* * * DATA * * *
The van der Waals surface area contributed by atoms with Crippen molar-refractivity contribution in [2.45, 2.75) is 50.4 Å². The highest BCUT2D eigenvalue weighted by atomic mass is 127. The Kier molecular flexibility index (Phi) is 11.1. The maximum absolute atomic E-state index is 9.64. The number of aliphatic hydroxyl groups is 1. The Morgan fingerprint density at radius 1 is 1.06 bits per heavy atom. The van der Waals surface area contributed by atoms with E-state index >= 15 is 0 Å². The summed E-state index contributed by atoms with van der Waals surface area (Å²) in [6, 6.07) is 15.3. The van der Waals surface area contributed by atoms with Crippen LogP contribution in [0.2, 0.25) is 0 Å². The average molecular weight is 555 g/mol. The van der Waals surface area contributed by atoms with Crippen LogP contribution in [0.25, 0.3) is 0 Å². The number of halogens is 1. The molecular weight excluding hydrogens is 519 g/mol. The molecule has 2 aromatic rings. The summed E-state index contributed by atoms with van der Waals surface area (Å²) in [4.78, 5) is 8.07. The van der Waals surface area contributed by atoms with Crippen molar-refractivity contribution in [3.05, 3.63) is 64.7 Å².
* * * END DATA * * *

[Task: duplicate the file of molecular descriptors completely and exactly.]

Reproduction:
The van der Waals surface area contributed by atoms with Crippen molar-refractivity contribution in [2.45, 2.75) is 50.4 Å². The highest BCUT2D eigenvalue weighted by atomic mass is 127. The Kier molecular flexibility index (Phi) is 11.1. The maximum absolute atomic E-state index is 9.64. The number of aliphatic hydroxyl groups is 1. The Morgan fingerprint density at radius 1 is 1.06 bits per heavy atom. The van der Waals surface area contributed by atoms with E-state index >= 15 is 0 Å². The summed E-state index contributed by atoms with van der Waals surface area (Å²) in [6, 6.07) is 15.3. The van der Waals surface area contributed by atoms with Crippen LogP contribution in [0.2, 0.25) is 0 Å². The average molecular weight is 555 g/mol. The van der Waals surface area contributed by atoms with Crippen LogP contribution in [0.25, 0.3) is 0 Å². The number of halogens is 1. The molecular weight excluding hydrogens is 519 g/mol. The molecule has 2 aromatic rings. The summed E-state index contributed by atoms with van der Waals surface area (Å²) in [4.78, 5) is 8.07. The van der Waals surface area contributed by atoms with Crippen molar-refractivity contribution in [3.05, 3.63) is 64.7 Å².